Tapiwa Muza, GirlCode Project Manager

Please tell us a little bit about yourself.

My name is Tapiwa Muza born, Zimbabwe. I am an only girl in a family of 3 Children. Grew up around boys, and that made me very competitive as I had to play catch up to the boys. When l was growing up l was very athletic, literally did every sport in school. l loved a challenge and still do. I am an extrovert and love to engage with people.

Walk us through your career journey and how you got into I.T?

I.T was never the first career choice, l saw myself as an office administrator like my mother, and the general inclination is to follow in the footsteps of your role model. l used to help at her workplace from time to time and practice the basic computer skills I had learnt at school. My love for computers grew and l decided to get formal certification. At that time, I did not know that I.T could be a fulltime career with a wide scope of opportunities that one can pursue. The first step, with the advice of friends in the industry, was to take short courses through a college because l could not afford to go to a polytechnic or University. I took a couple of courses but later realised when applying for a job they were not enough to get you into the market as the first pre-requisite is a degree or diploma equivalent. I then enrolled for a Diploma in IT with UNISA, it was a very scary and challenging experience because this is when l got to experience the world of programming.

What is your typical day like at work?

As a project manager, my tasks and time vary day on day dependant on what the project needs. I check in with my supervisor and review my diary every day, so l am clear about what needed to be achieved in the week. l am responsible for overseeing progress on various projects within GirlCode, one of my main responsibilities is overseeing the GirlCoder club, which is a volunteer lead coding and robotics club for primary and high school children.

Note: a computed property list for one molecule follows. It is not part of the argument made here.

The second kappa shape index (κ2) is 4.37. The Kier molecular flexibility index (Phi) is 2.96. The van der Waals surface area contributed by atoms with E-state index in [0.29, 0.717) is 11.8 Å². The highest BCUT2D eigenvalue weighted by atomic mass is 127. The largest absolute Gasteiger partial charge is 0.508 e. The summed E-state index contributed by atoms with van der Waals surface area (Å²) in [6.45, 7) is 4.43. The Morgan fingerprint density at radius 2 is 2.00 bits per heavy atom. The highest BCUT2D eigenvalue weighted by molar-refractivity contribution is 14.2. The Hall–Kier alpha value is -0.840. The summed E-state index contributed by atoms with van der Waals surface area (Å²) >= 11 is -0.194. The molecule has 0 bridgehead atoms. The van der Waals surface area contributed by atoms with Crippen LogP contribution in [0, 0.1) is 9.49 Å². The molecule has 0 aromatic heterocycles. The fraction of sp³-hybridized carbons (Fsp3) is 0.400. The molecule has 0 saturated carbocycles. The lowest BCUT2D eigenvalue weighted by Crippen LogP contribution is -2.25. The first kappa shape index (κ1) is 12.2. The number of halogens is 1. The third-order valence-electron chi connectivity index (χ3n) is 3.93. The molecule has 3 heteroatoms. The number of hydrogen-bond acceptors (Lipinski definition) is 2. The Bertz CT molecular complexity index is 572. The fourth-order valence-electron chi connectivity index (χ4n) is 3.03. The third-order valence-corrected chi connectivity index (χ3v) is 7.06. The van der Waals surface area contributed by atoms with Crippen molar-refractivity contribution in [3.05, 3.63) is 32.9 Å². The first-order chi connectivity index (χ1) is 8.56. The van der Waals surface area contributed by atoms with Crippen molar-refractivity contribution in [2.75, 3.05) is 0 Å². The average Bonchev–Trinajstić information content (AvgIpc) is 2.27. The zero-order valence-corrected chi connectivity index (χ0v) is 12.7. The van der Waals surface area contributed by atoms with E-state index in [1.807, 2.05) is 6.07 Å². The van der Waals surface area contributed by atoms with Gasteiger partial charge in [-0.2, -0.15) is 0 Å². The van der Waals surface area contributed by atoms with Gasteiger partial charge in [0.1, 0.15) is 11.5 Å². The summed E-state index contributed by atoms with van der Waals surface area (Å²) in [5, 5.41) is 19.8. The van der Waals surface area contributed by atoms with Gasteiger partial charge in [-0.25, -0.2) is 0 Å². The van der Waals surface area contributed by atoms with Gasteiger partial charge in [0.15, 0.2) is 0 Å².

Have you experienced any challenges as a female in this industry and how did you overcome them?

The greatest challenge l experienced is prejudice against females. At one time a male student told me that l could not achieve anything doing any I.T relevant course. He described it as very “technical” – a term which only applied to male. Past records did show that not many females were successful, so the argument was not really to my advantage. The class was already male dominated and at that time we were 4 females in the class, of which 2 dropped out during the course. Being a very competitive person that l am l took it as a challenge and succeeded.

What do you know now that you wish you knew when you were younger?

With age, has come wisdom and I now realise that when young, one needs to seek help with career guidance and the best is to engage with people that are already involved with the areas of interest. One must also carry out a lot of research to avoid wasting time pursuing areas that are not a fit for one’s career goals.

What’s your advice for other girls considering getting into the tech space?

Do not be afraid of taking up space in the industry. Research all about the tech space, have in-depth understanding of your career path and choice, be focused and put in the work.

What is your motto in life?

Opportunities don’t happen. You create them. — Chris Grosser

Lastly, what do you hope to leave behind as your legacy?

I would like to leave a legacy of leadership- teach people about creating lifelong achievements, through ethics and doing well while doing good. I want to become a role model to the younger generation.

One Comment

  • Celiwe Ngwenya says:

    Hey Tapiwe, I’m from Swaziland I also did my I.T at UNISA. I need help I want to start a program like girl code that will help empower the youth more especially young women through technology in Swaziland.
    The question is where do I start?

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